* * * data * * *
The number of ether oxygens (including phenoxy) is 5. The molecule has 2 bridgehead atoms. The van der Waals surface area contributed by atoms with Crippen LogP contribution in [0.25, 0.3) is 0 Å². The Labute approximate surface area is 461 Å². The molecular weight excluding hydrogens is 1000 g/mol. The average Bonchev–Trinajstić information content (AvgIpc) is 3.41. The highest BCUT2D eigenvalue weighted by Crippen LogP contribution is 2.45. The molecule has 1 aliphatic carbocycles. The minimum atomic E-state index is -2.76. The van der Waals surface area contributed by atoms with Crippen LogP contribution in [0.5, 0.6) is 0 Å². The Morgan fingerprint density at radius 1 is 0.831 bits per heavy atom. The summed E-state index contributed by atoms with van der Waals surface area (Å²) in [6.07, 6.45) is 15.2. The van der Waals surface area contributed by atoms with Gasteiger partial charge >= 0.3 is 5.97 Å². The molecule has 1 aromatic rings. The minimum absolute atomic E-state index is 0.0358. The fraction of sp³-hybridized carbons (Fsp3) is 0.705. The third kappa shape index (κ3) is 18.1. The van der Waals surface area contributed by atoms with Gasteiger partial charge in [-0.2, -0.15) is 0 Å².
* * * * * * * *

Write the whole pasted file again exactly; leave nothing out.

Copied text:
The number of ether oxygens (including phenoxy) is 5. The molecule has 2 bridgehead atoms. The van der Waals surface area contributed by atoms with Crippen LogP contribution in [0.25, 0.3) is 0 Å². The Labute approximate surface area is 461 Å². The molecular weight excluding hydrogens is 1000 g/mol. The average Bonchev–Trinajstić information content (AvgIpc) is 3.41. The highest BCUT2D eigenvalue weighted by Crippen LogP contribution is 2.45. The molecule has 1 aliphatic carbocycles. The minimum atomic E-state index is -2.76. The van der Waals surface area contributed by atoms with Crippen LogP contribution in [0.5, 0.6) is 0 Å². The Morgan fingerprint density at radius 1 is 0.831 bits per heavy atom. The summed E-state index contributed by atoms with van der Waals surface area (Å²) in [6.07, 6.45) is 15.2. The van der Waals surface area contributed by atoms with Gasteiger partial charge >= 0.3 is 5.97 Å². The molecule has 1 aromatic rings. The minimum absolute atomic E-state index is 0.0358. The fraction of sp³-hybridized carbons (Fsp3) is 0.705. The third kappa shape index (κ3) is 18.1. The van der Waals surface area contributed by atoms with Gasteiger partial charge in [-0.2, -0.15) is 0 Å².